Revived-Laura claimed the mantle of Wolverine, which Vault-Laura conceded. “Fair enough. I’ve been Wolverine long enough,” Vault-Laura said. The two then parted ways, with Vault-Laura making one final request. “I’m happy you get to live a different life, and this isn’t personal, but I don’t want to be your friend. I don’t even want to see you.”
For now it seems Vault-Laura (who really needs a new codename) will remain with the X-Men. Her renewed relationship with Synch seems to be occupying her for the time being. Resurrected-Laura is currently hanging out with Jubilee, Boom-Boom, and Dazzler in the limited series X-Terminators. Marvel recently announced that Laura will star in a limited series titled X-23: Deadly Regenesis this March. Since Resurrected-Laura is keeping the Wolverine title, we can assume that the limited series will star Vault-Laura, who will be going back to the X-23 codename.
Exploring the Wolvie-Verse
The Marvel Universe now has an extra Wolverine, but what’s going on with the others? Let’s do a quick census on the current status quo of the various Wolverines:
- Wolverine (Logan) – The original Wolverine is currently going through some resurrection issues of his own. His teammate Beast is currently playing mad scientist, killing and resurrecting Logan in order to rewire his brain. Beast has turned Wolverine into an amnesiac and obedient killing machine. This storyline is currently playing out in the Wolverine title.
- Old Man Logan – This older version of Wolverine comes from an alternate post-apocalyptic future. He was brought into the mainstream Marvel Universe after the 2015 Secret Wars event shifted Marvel’s various realities. For a time he fought alongside the X-Men before he was killed at the end of the Dead Man Logan limited series.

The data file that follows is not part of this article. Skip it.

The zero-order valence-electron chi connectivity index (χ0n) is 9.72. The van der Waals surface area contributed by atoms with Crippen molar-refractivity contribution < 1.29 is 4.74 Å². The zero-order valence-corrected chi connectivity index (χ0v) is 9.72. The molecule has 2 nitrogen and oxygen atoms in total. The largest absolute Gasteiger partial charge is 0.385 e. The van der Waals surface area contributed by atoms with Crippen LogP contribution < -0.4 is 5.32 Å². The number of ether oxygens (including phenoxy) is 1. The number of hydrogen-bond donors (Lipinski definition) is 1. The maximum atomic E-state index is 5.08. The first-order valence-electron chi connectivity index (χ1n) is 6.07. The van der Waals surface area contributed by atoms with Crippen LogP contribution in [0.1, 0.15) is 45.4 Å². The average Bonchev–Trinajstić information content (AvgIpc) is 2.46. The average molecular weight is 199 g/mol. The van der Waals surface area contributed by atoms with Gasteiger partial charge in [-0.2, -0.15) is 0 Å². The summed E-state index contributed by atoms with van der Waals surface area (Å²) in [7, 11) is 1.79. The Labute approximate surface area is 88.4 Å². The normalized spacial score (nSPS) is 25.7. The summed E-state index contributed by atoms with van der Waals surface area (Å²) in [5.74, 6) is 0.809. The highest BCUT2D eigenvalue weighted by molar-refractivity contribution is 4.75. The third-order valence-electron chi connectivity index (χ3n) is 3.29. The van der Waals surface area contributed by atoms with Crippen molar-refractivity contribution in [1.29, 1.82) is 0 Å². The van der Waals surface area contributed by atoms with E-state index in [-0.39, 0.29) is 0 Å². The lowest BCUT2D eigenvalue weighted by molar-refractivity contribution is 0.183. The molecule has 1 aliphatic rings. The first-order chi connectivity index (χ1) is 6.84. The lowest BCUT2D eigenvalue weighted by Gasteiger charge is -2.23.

- Poison – Jimmy Hudson is the son of the Wolverine from the Ultimate Universe. He followed in his father’s footsteps and became Wolverine for a time. When the Ultimate Universe was destroyed in the Secret Wars event, Jimmy integrated to the mainstream Marvel Universe. Jimmy changed his codename to Poison after bonding with an alien symbiote. He’s currently running around the Marvel Universe, but he been seen in a few years.
- The Sisters – Part of the reason why Laura was so nonchalant about meeting her doppelganger is because she’s been through it many times before. The Sisters are a group of Laura clones who were created by the Alchemax Corporation. Gabby Kinney, who has taken on the identity Honey Badger, is the most notable member.
- Daken – The son of the mainstream continuity Logan. Daken took the Wolverine title to spite his father, and served on Norman Osborn’s Dark Avengers. He’s currently keeping some distance from his father, which is probably the best move.
- Albert – An android copy of Wolverine, who is usually seen in the company of Elsie-Dee, a little girl android. After regularly appearances throughout the '90s, Albert disappeared for a while. He was recently seen again during the Iron Man 2020 event. Perhaps a comeback is in the cards?
- Wild Thing – Rina Logan can almost be considered a proto-version of Laura Kinney. Wild Thing is the daughter of Wolverine and Elektra from an alternate future featured in Marvel’s MC2 imprint. She was last seen making a cameo appearance in the Deadpool: Too Soon digital comic in 2016.
This isn’t even scratching the surface. If you were to invite every version of Wolverine to a dinner party, you would probably be surprised at how big your catering bill would be. In the grand scheme of things, one more Laura Kinney shouldn’t rock the boat too much. It’s a regular Wolvie-Verse, and we’re all living in it.